Even with all these initiatives, there may be limits to what financial sector reform and transparency can produce in terms of gains from reduced market volatility and uncertainty. Mature, efficient, and transparent equity markets in the United States and other industrial economies with sound banking system regulations, supervision, and legislation still suffer from episodes of volatility and asset-price bubbles with potential spillover effects for the international financial system. There may remain a role for the public sector—at the national and international levels—to deal directly with market volatility and to help “innocent” parties cope with its consequences. The outstanding challenges, however, also reflect developments in the financial industry and markets. The structure of financial markets and institutions is rapidly changing under the pressure of competition, technological advances, financial innovation, and regulation, with still unclear macroeconomic and financial implications. Specifically,

  • competition is likely to produce a mix of highly specialized financial firms, both at the geographical and product level, and global and complex financial institutions;

  • technological advances will make cross-border financial activities easier and more profitable—hence, fostering the creation of global players, but exposing them to differences in regulation, market practices, and legal arrangements;

  • financial innovation, although vastly enhancing the capacity to spread and manage risks, could also create specific vulnerabilities. Additional trading platforms, in particular in over-the-counter markets, are increasingly segmenting markets, partly offsetting the impact of mergers among established exchanges, which are responding to the need to offer more attractive services to those market participants that are rapidly globalizing their activities; and

  • finally, developments in financial regulation, with its focus on tighter accounting (mark-to-market) and risk management practices, could make banks more sensitive to fluctuations in asset prices, as these will be quickly reflected into balance-sheet losses, and require portfolio reallocation at times of increased international financial fragility.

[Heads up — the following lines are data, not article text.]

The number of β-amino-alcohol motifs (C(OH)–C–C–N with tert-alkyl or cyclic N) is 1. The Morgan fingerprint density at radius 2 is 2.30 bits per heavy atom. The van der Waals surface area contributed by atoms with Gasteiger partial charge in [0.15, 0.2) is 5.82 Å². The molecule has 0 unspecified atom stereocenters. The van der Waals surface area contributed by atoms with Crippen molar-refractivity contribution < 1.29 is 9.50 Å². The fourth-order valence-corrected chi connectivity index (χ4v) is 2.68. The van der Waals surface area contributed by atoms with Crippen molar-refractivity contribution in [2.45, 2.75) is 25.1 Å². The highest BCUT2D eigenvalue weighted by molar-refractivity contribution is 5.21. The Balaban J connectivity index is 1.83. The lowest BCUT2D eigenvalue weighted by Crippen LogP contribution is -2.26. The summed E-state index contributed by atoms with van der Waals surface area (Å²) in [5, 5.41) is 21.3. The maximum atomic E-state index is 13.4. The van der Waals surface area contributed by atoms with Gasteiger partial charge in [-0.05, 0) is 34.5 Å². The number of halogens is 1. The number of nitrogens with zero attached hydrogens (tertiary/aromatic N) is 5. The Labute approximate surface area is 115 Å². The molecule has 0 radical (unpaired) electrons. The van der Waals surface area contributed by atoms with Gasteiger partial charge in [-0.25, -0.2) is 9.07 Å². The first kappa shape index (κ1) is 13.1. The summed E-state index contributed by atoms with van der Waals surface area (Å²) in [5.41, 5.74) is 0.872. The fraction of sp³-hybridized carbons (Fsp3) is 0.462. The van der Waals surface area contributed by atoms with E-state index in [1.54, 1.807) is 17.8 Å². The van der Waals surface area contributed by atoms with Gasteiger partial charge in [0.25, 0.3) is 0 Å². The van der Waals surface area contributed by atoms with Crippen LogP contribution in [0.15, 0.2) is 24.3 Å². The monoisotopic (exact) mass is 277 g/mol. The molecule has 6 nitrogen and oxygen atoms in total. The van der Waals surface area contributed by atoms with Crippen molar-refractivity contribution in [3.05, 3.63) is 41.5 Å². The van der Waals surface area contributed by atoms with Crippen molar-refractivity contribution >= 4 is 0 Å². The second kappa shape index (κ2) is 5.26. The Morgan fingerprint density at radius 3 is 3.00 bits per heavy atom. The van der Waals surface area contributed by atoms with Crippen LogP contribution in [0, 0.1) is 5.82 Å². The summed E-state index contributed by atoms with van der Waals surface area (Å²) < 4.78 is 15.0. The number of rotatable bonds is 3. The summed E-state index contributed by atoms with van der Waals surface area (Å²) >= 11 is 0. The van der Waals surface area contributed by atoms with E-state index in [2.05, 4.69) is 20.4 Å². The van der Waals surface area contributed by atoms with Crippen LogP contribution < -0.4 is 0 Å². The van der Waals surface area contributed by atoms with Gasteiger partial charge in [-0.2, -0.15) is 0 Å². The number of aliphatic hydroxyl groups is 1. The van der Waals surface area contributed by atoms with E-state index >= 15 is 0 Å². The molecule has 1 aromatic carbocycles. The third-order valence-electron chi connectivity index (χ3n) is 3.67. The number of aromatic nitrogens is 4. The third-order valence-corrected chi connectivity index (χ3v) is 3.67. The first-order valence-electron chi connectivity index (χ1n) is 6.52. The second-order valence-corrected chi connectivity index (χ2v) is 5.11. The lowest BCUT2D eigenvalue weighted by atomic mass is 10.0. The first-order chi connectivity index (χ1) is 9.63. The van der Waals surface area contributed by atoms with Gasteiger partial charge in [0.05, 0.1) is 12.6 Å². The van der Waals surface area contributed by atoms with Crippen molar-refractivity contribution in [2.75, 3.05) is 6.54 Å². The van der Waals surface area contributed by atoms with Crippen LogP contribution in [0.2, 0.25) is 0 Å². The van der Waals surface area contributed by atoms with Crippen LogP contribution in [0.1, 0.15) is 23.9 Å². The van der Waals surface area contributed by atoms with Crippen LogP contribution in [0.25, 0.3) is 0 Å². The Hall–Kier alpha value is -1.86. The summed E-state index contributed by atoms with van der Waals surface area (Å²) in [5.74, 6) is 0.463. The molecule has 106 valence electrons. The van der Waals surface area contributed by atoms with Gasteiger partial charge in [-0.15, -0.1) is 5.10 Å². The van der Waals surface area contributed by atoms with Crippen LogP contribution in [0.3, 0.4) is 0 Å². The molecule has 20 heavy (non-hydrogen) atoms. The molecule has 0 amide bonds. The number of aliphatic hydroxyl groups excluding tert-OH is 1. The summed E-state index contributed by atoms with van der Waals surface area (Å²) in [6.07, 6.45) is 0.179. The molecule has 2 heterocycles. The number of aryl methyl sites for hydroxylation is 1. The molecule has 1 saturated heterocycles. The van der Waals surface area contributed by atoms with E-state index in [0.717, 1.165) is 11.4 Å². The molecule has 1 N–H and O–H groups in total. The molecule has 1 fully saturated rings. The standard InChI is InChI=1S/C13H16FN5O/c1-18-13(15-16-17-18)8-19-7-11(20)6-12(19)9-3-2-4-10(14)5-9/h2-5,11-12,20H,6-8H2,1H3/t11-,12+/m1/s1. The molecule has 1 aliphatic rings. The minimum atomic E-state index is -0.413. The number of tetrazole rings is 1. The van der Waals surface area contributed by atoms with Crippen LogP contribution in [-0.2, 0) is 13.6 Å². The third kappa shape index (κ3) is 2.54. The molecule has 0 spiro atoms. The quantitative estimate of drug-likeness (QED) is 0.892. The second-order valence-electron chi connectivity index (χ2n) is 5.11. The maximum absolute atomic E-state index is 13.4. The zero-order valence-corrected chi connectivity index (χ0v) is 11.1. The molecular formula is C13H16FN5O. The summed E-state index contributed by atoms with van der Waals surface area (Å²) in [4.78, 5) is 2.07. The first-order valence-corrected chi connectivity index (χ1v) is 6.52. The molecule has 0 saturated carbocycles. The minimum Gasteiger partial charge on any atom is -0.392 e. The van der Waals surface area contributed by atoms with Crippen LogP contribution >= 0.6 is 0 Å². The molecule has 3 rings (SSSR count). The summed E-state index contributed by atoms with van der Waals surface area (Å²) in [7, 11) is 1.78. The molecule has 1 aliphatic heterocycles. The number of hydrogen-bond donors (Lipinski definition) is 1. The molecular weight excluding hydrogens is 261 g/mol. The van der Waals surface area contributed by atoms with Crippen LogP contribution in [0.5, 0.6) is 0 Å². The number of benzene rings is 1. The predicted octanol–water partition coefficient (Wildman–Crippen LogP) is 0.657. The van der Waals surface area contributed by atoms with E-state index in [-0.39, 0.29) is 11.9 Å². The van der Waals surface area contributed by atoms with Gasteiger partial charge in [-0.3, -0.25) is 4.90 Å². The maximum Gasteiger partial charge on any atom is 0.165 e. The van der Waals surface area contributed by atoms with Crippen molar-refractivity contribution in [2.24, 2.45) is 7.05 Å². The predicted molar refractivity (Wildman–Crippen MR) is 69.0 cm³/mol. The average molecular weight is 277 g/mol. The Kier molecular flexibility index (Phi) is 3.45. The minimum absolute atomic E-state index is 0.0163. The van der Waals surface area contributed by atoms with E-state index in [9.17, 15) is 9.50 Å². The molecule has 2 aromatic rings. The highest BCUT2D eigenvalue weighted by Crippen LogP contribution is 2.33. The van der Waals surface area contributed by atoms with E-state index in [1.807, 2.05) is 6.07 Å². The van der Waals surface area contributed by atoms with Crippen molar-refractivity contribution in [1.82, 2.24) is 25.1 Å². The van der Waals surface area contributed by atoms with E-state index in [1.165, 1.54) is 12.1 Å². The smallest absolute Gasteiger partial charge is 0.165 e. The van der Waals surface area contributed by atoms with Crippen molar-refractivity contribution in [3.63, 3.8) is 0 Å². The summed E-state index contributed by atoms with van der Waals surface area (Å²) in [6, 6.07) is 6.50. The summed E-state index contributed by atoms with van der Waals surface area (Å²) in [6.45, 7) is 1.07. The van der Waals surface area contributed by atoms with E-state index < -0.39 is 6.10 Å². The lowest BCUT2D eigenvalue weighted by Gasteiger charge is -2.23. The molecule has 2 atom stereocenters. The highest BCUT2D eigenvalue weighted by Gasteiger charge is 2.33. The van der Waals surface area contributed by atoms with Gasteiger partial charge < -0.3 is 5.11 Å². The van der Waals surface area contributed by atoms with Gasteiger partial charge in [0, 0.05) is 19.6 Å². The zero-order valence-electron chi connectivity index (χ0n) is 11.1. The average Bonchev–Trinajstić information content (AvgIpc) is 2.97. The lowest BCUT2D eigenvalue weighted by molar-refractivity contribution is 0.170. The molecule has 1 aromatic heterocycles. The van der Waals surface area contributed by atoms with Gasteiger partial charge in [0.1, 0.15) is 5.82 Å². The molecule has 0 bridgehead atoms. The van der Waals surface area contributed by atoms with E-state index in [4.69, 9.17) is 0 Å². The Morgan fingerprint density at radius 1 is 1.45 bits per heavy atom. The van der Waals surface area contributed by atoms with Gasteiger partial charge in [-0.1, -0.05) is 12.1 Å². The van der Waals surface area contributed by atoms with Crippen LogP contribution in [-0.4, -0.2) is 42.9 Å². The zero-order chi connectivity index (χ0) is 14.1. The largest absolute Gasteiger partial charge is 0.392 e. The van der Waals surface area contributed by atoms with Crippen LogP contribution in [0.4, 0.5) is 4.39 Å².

The changing structure of financial markets and institutions may have important, although still unclear, implications for market liquidity. In particular, the concern is twofold. First, a structural decline in market liquidity could ultimately complicate efficient pricing and risk management. Second, even if not structural, a reduction in market liquidity that turns out to be procyclical could seriously amplify fluctuations in financial cycles by weakening financial institutions’ intermediary capacity at times of heightened financial stress.

References

The authors thank Mark Allen, John Hicklin, Omotunde Johnson, Russell Kincaid, Scott Brown, and Martin Parkinson for helpful comments and suggestions. The usual disclaimer applies.

The role of IMF credit facilities of the private sector in forestalling financial crises, as well as the need for a lender of last resort and stronger liability management by both governments and nonfinancial sectors, are topics that have also been at the core of the debate on strengthening the architecture of international financial systems. These topics are, however, beyond the scope of this paper.

In April 2000, the International Monetary and Financial Committee (IMFC) endorsed the decision to continue the FSAP and expand the coverage from 12 to 24 countries on a voluntary basis for the coming year, and expansion of the pilot is under way. To date, FSAPs have been initiated for 15 countries.

The recommendations were endorsed by the FSF in its meeting in Singapore on March 25-26, 2000 (see http://www.fsforum.org/Press/Home.html), and by the G-7 industrialized countries at their meeting in Washington, D.C, on April 15, 2000 (see http://www.treas.gov/press/releases/ps556.htm).

See http://www.imf.org/external/np/sec/nb/2000/NB0062.htm for a summary of the Executive Board discussion.